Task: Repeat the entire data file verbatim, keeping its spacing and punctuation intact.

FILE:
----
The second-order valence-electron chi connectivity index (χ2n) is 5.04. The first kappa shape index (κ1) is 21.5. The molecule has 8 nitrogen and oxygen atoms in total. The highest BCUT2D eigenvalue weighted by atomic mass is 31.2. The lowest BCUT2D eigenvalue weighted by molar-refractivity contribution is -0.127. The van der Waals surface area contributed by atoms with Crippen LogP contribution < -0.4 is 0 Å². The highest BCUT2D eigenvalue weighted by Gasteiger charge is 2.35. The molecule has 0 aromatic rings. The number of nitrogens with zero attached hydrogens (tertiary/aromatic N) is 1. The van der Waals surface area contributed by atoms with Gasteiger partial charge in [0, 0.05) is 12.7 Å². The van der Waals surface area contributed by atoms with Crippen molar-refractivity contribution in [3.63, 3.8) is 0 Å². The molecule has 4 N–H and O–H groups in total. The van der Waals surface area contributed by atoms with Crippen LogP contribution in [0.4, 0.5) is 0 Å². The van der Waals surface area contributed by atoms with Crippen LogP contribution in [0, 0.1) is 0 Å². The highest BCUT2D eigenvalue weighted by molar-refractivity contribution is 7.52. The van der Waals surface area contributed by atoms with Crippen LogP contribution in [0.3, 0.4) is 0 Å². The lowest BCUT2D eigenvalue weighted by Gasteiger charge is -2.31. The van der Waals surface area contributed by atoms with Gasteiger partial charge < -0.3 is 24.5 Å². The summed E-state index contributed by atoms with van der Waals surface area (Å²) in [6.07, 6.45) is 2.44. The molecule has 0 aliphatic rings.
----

The second-order valence-electron chi connectivity index (χ2n) is 5.04. The first kappa shape index (κ1) is 21.5. The molecule has 8 nitrogen and oxygen atoms in total. The highest BCUT2D eigenvalue weighted by atomic mass is 31.2. The lowest BCUT2D eigenvalue weighted by molar-refractivity contribution is -0.127. The van der Waals surface area contributed by atoms with Crippen LogP contribution < -0.4 is 0 Å². The highest BCUT2D eigenvalue weighted by Gasteiger charge is 2.35. The molecule has 0 aromatic rings. The number of nitrogens with zero attached hydrogens (tertiary/aromatic N) is 1. The van der Waals surface area contributed by atoms with Gasteiger partial charge in [0, 0.05) is 12.7 Å². The van der Waals surface area contributed by atoms with Crippen molar-refractivity contribution in [3.63, 3.8) is 0 Å². The molecule has 4 N–H and O–H groups in total. The van der Waals surface area contributed by atoms with Crippen LogP contribution in [0.4, 0.5) is 0 Å². The van der Waals surface area contributed by atoms with Crippen LogP contribution in [0, 0.1) is 0 Å². The highest BCUT2D eigenvalue weighted by molar-refractivity contribution is 7.52. The van der Waals surface area contributed by atoms with Crippen LogP contribution in [0.3, 0.4) is 0 Å². The lowest BCUT2D eigenvalue weighted by Gasteiger charge is -2.31. The van der Waals surface area contributed by atoms with Gasteiger partial charge < -0.3 is 24.5 Å². The summed E-state index contributed by atoms with van der Waals surface area (Å²) in [6.07, 6.45) is 2.44. The molecule has 0 aliphatic rings.